• At the start of In A Wicked Age, players choose from one of four "Oracles", which are lists of 52 evocative phrases assigned to playing cards, then draw four cards and look up the associated phrases. (The included Oracles all have a sort of ancient-Sumerian fantasy feel, but there are a ton of others online in other genres.) Each phrase describes a place and/or a person and might mention others too.

    Then you get together and list all the people mentioned, and start fleshing them out and finding connections between them. One might be "a high priestess, mourning the massacre of her tribe", another "a cruel war-leader riding home in triumph", so was he the leader of the massacre?

    Finally every player but the GM picks a character to play; the remaining characters become NPCs run by the GM. You stat up the characters and you're off...
  • (I should add that I've had great success playing "In a Wicked Age..." without a prepared oracle, too. I just have everyone write up one or two "Oracle entries", and then we draw four out of hat. If you do this long-term, you end up with a "hat" full of these entries - your own IaWA Oracle for that setting or genre. So long as all the players have a general understanding of what a good oracle entry is like, it works like a charm.)
  • All of the above, some of which I sort of hacked to make this. It's free, so I dunno if it counts as a shameless plug -in which case, I'm totally ashamed but just trying to be of help.

  • John S. ("jenskot") had a "make your own movie" game for a while, which supposedly had a brilliant way of zeroing in on this stuff. I never played it, but I understand that he would lay out cards with labels of genres on the table, and you'd gradually whittle away at them until you were left with three. I think there were also questions for the players, to identify why they were interested in a particular genre or why they wanted to avoid another, helping to set the general vibe at the table.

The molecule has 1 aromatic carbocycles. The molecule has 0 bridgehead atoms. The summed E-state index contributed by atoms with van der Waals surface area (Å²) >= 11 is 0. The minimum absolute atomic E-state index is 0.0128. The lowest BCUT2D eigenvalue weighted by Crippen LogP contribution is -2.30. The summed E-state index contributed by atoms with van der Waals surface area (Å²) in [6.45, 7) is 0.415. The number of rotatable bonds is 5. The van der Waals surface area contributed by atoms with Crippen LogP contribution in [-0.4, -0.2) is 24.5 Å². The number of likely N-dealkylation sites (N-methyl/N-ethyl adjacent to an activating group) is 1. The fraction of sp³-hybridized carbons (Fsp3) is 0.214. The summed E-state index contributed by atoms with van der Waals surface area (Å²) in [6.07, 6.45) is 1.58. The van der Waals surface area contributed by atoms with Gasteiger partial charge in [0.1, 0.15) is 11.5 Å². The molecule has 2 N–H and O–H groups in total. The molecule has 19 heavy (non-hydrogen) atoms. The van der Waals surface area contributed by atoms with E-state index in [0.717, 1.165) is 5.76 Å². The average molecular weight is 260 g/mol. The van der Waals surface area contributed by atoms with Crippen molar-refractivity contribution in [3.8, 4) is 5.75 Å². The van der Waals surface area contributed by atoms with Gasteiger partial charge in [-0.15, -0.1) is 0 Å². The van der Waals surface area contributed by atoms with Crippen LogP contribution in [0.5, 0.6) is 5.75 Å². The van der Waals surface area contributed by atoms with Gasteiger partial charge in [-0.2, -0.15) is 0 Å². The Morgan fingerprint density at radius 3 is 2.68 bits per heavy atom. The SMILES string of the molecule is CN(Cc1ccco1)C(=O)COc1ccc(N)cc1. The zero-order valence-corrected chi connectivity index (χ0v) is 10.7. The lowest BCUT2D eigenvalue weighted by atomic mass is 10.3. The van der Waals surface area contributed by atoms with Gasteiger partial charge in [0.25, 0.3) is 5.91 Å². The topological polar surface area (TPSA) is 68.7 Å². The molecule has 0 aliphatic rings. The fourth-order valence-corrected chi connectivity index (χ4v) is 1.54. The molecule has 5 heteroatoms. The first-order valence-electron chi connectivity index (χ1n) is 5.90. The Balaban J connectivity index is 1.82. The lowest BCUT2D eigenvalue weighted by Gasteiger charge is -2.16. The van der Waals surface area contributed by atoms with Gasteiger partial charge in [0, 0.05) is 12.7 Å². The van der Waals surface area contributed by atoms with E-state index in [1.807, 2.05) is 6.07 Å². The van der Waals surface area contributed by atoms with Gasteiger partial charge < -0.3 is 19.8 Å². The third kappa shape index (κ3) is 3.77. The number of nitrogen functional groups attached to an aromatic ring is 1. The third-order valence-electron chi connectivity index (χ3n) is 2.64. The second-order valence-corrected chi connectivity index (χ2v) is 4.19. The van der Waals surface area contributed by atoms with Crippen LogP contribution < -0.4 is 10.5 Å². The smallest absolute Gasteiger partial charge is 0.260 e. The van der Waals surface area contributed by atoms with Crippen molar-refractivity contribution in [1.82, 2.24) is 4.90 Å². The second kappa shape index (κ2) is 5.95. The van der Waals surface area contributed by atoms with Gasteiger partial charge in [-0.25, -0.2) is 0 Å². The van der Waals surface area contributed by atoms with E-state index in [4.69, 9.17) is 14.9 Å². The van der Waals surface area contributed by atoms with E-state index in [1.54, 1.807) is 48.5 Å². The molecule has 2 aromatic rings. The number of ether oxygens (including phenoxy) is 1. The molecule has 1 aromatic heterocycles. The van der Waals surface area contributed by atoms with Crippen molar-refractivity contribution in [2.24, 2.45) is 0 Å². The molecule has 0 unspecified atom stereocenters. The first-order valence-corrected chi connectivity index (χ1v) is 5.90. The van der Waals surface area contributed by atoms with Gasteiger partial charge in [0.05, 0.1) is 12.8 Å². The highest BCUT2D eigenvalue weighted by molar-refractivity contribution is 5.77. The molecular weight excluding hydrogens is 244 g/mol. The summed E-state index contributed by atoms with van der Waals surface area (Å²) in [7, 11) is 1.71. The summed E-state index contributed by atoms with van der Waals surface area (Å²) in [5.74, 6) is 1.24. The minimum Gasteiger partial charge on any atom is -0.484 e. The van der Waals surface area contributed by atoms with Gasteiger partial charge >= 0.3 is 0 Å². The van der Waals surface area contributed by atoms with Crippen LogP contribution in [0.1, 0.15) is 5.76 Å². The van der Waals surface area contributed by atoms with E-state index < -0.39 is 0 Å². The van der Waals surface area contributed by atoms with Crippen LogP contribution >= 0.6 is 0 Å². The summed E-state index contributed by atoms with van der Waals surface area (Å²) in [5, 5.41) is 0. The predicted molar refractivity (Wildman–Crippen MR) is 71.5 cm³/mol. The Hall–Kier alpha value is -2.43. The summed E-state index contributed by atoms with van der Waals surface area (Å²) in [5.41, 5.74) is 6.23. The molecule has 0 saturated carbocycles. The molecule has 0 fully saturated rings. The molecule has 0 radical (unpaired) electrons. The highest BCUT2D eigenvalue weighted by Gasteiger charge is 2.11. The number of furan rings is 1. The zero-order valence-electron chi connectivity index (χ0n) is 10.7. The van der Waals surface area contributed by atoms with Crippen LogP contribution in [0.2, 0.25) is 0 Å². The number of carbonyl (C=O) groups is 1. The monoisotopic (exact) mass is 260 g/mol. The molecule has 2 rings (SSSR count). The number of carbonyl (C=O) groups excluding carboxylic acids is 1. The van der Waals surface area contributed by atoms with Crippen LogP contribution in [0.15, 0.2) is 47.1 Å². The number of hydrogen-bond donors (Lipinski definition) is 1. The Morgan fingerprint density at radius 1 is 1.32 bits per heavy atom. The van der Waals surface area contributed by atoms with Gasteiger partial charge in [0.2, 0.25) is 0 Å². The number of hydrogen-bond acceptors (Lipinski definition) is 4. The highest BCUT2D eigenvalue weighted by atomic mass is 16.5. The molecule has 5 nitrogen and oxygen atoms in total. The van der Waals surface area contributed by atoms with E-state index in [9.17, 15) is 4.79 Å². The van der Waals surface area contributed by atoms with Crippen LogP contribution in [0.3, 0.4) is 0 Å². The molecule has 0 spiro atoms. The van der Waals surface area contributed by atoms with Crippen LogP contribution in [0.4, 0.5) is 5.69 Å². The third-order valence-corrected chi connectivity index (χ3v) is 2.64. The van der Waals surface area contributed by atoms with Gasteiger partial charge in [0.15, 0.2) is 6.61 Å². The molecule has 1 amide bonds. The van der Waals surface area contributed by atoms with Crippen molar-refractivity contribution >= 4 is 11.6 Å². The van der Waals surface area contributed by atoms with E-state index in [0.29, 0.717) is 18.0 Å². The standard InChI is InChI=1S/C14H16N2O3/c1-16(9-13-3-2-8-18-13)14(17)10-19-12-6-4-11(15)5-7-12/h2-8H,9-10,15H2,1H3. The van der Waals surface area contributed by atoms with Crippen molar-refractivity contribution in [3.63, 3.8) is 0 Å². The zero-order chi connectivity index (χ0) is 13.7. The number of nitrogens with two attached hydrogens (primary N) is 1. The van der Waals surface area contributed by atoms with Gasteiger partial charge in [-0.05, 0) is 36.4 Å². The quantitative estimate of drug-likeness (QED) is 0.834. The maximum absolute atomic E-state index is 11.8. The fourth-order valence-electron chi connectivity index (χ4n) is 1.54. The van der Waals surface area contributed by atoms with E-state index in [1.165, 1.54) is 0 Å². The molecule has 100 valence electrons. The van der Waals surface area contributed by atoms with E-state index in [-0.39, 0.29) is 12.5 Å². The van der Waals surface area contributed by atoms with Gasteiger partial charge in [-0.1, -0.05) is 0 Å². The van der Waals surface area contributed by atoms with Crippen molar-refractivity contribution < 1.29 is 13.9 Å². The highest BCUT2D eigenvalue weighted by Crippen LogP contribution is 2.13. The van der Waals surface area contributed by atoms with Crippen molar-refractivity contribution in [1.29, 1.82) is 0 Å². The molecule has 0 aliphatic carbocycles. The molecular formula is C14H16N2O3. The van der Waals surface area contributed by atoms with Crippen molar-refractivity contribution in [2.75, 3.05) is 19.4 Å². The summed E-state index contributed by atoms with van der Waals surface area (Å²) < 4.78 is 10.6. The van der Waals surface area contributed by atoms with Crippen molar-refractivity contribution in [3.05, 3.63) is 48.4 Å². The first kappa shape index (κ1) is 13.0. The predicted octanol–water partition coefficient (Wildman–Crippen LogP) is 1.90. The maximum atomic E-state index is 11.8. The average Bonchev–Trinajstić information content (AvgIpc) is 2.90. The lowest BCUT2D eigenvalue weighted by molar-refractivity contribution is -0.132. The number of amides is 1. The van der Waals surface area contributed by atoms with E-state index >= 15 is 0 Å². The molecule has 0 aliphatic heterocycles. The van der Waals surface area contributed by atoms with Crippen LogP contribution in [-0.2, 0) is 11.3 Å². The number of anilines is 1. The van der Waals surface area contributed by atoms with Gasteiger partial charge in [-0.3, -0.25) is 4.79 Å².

This meant that you would end with a fairly unique combination each time. Perhaps "Western"+"Science Fiction"+"Conspiracy Thriller", or "Horror"+"Family Drama"+"Historical" or something like that.
    This sounds absolutely awesome, Paul! Is it published anywhere? Or does anybody have it? Thanks :-)
  • Are there games that help players come up with ideas, and using ideas they are interested in play? Like in Shock: SSF for example. Other games?
  • Intrepid:

    http://www.rpgnow.com/product/121044/Intrepid-A-Storytelling-Adventure

    Sets up a world by having characters create linked elements on a flowchart. The elements need to be specific - eg a faction - each with its own box shape. There are rules about the order in which players add elements to the chart and their linkages. It works incredibly well.

    Then you roleplay an adventure in that world. I've played it once and it easily created a world worthy of its own TV series.

    Much better, however, is the fact that - for an experiment - someone once used Intrepid to create a Steampunk world with the specific intent of using it as a background to run games based on my Steampunk rules. He and a group of friends created the world in a single session of Intrepid but he's been using it - "The Victorian Colony of Mars" - as a background for scenarios ever since. Scenarios so good that I "acquire" copies every time I meet him.

    So, if you're looking to start a new campaign for any system, but need some ideas, I'd recommend running a game of Intrepid first to see if you can't get a world you'll love.

    (Not my game. Nothing to do with me.)
  • Ah, yes, Intrepid is quite nice.

    WarriorMonk, I like some of the steps in your procedure, like how rolling two dice on the map generates some creative constraints for a possible quest/adventure. That's a nice and fruitful procedure!

    Similarly clever are While the World Ends (generating themes, then locations, and finally drawing connections between them) and the "world axes" in On Mighty Thews.

    Shock's, uh, Shocks and Issues are fantastic, as well.
  • Intrepid:

    http://www.rpgnow.com/product/121044/Intrepid-A-Storytelling-Adventure